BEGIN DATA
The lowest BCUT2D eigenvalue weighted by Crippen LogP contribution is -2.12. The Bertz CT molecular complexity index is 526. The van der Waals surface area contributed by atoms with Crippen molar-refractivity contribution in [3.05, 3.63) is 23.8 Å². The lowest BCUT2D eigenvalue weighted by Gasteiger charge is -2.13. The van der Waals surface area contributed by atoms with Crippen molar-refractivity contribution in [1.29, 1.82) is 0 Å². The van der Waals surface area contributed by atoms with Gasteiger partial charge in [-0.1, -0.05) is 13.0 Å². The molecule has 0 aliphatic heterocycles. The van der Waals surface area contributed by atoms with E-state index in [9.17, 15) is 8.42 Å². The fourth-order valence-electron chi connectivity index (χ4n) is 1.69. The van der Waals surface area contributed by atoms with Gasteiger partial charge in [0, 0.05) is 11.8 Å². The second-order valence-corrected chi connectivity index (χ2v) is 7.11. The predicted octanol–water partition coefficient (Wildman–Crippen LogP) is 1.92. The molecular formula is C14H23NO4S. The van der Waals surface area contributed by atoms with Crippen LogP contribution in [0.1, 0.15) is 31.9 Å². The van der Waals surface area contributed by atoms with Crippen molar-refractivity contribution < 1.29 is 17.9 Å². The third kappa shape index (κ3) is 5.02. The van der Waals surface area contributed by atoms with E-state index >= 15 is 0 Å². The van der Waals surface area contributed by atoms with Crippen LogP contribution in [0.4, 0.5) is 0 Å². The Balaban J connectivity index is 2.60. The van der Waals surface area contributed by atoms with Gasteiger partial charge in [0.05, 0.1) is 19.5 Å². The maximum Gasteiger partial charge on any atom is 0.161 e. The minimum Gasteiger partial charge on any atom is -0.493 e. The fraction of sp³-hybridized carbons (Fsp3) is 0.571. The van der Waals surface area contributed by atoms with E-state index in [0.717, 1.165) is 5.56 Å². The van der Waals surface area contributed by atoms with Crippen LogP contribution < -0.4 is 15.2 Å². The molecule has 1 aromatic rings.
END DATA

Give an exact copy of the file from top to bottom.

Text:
The lowest BCUT2D eigenvalue weighted by Crippen LogP contribution is -2.12. The Bertz CT molecular complexity index is 526. The van der Waals surface area contributed by atoms with Crippen molar-refractivity contribution in [3.05, 3.63) is 23.8 Å². The lowest BCUT2D eigenvalue weighted by Gasteiger charge is -2.13. The van der Waals surface area contributed by atoms with Crippen molar-refractivity contribution in [1.29, 1.82) is 0 Å². The van der Waals surface area contributed by atoms with Gasteiger partial charge in [-0.1, -0.05) is 13.0 Å². The molecule has 0 aliphatic heterocycles. The van der Waals surface area contributed by atoms with E-state index in [9.17, 15) is 8.42 Å². The fourth-order valence-electron chi connectivity index (χ4n) is 1.69. The van der Waals surface area contributed by atoms with Gasteiger partial charge in [0, 0.05) is 11.8 Å². The second-order valence-corrected chi connectivity index (χ2v) is 7.11. The predicted octanol–water partition coefficient (Wildman–Crippen LogP) is 1.92. The molecular formula is C14H23NO4S. The van der Waals surface area contributed by atoms with Crippen LogP contribution in [0.1, 0.15) is 31.9 Å². The van der Waals surface area contributed by atoms with Crippen molar-refractivity contribution < 1.29 is 17.9 Å². The third kappa shape index (κ3) is 5.02. The van der Waals surface area contributed by atoms with E-state index >= 15 is 0 Å². The van der Waals surface area contributed by atoms with Crippen LogP contribution in [0.4, 0.5) is 0 Å². The Balaban J connectivity index is 2.60. The van der Waals surface area contributed by atoms with Gasteiger partial charge in [0.05, 0.1) is 19.5 Å². The maximum Gasteiger partial charge on any atom is 0.161 e. The minimum Gasteiger partial charge on any atom is -0.493 e. The fraction of sp³-hybridized carbons (Fsp3) is 0.571. The van der Waals surface area contributed by atoms with E-state index in [0.717, 1.165) is 5.56 Å². The van der Waals surface area contributed by atoms with Crippen LogP contribution < -0.4 is 15.2 Å². The molecule has 1 aromatic rings.